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Phony Marine due for arrest


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  • Phony Marine due for arrest

    Rick Glen Strandlof, a former mental patient who posed as a wounded Marine captain to found a statewide veterans group and campaign for political candidates, is being prosecuted under the Stolen Valor Act for making claims he received a Purple Heart.

    A federal arrest warrant was issued Thursday evening for Strandlof, who used the alias Rick Duncan when he was acting as a spokesman for veterans issues.

    Strandlof will be charged with one count of making false claims about receipt of military decorations or medals, a misdemeanor punishable by a year in jail and a $250,000 fine.

    Strandlof, 32, had not been arrested as of Friday evening.

    Jeffrey Dorschner, a spokesman for the U.S. attorney's office in Colorado, would not say whether authorities know his whereabouts. Dorschner said only that Strandlof will be brought to Denver to appear before a federal magistrate after he is arrested.

    Strandlof is the first person to be charged in Colorado under the Stolen Valor Act. The act, passed in 2006, made it possible to prosecute military fakers who make only verbal claims about earning military medals. Prior to the act, phony veterans had to be caught wearing the medals to be prosecuted.

    "A lot of people wonder about the seriousness of this," said Pam Sterner, the Pueblo woman who wrote the Stolen Valor Act for a political science class. "What they don't understand is that to misrepresent yourself as someone who has earned a Purple Heart and to claim you are in the same league as someone who has sacrificed their life or lost a limb or something, that is uncalled for."

    Suspicions aroused

    Strandlof was exposed in May after members of the group he founded, the Colorado Veterans Alliance, became suspicious of claims that he had served three tours in Iraq, survived the Sept. 11 terror attacks on the Pentagon, graduated from the U.S. Naval Academy and suffered a brain injury during the battle for the city of
    Rick Glen Strandlof founded a veterans group in Colorado.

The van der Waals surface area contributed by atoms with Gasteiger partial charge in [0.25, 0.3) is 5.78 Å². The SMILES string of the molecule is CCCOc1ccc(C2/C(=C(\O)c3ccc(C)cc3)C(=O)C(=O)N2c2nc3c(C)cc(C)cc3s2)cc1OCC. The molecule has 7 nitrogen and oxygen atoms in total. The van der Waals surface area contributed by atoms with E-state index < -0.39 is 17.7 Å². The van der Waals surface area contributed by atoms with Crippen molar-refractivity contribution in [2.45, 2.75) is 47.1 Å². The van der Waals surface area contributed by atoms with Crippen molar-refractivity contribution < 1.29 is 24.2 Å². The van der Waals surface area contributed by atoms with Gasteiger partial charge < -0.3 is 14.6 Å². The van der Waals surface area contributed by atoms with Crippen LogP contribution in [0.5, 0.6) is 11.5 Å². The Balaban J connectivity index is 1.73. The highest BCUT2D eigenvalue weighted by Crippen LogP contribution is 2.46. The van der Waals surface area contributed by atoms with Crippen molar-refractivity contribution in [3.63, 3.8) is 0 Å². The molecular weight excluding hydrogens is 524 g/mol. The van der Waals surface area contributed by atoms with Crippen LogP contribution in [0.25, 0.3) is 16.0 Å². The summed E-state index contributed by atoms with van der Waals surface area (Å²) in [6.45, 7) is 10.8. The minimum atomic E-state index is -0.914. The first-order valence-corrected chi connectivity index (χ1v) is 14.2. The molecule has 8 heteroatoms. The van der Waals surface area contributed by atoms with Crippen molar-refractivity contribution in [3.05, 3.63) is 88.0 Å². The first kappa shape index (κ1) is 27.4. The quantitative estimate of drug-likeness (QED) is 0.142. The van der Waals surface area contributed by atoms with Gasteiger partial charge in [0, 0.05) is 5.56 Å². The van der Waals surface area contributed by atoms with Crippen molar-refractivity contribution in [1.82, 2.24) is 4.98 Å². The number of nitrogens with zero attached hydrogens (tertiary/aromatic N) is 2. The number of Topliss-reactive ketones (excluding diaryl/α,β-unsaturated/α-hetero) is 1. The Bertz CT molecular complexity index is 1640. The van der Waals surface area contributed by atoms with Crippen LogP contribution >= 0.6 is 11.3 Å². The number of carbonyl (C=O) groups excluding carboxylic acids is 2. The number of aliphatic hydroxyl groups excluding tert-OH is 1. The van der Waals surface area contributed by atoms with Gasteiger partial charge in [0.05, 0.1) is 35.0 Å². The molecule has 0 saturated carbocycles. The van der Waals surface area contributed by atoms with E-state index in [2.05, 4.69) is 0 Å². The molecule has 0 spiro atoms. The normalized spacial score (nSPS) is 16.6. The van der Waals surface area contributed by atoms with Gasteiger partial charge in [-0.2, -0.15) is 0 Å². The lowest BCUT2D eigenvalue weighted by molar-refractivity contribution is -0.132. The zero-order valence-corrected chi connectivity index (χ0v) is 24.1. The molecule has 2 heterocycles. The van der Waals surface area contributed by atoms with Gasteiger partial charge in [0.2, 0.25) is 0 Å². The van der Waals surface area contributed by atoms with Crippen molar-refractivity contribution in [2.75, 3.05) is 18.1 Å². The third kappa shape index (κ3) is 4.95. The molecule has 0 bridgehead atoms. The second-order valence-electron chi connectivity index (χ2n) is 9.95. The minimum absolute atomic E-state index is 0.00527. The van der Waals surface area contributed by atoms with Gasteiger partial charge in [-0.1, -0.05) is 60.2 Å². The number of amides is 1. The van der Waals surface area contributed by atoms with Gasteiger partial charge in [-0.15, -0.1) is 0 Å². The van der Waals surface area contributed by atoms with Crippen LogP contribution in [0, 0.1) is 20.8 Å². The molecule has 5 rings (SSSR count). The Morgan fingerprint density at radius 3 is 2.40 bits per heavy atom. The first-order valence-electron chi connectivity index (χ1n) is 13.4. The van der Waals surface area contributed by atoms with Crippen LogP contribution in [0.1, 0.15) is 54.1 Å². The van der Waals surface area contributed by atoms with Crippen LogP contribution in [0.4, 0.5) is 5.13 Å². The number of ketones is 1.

They searched military records and contacted the Federal Bureau of Investigation after determining he had never served in the military. The FBI began investigating Strandlof and arrested him in May on an outstanding El Paso County traffic warrant.

    In interviews with the FBI and local and national media outlets, Strandlof admitted making up the stories. He said he suffered from mental illness. He had previously been hospitalized in a mental institution in Nevada.

    People "deeply hurt"

    "I think he probably is a real con artist. It's tragic. His ideas were to do good and help the vets, but people were deeply hurt by what he did," said his grandfather Richard Strandlof, a veteran who lives in Montana and said he hasn't seen his grandson in 15 years.

    The investigation of the phony veteran took five months because the FBI also was investigating whether Strandlof used any of the money he collected on behalf of the Colorado Veterans Alliance for personal gain. Dorschner would not comment on what the FBI found. But there are no charges relating to the fundraising.

    The Stolen Valor case against Strandlof was helped by the Internet. Portions of speeches he gave as Rick Duncan are posted on YouTube videos. In one, he claims he was wounded and lost four Marines under his command. He also claimed to have a metal plate in his head from that injury and to suffer from post traumatic stress disorder.

    The affidavit noted that a month before his arrest, Strandlof had agreed to appear at a veterans event wearing his medals, but he showed up without them.

    When asked why, he said he did not wear them because "it would appear egotistical."

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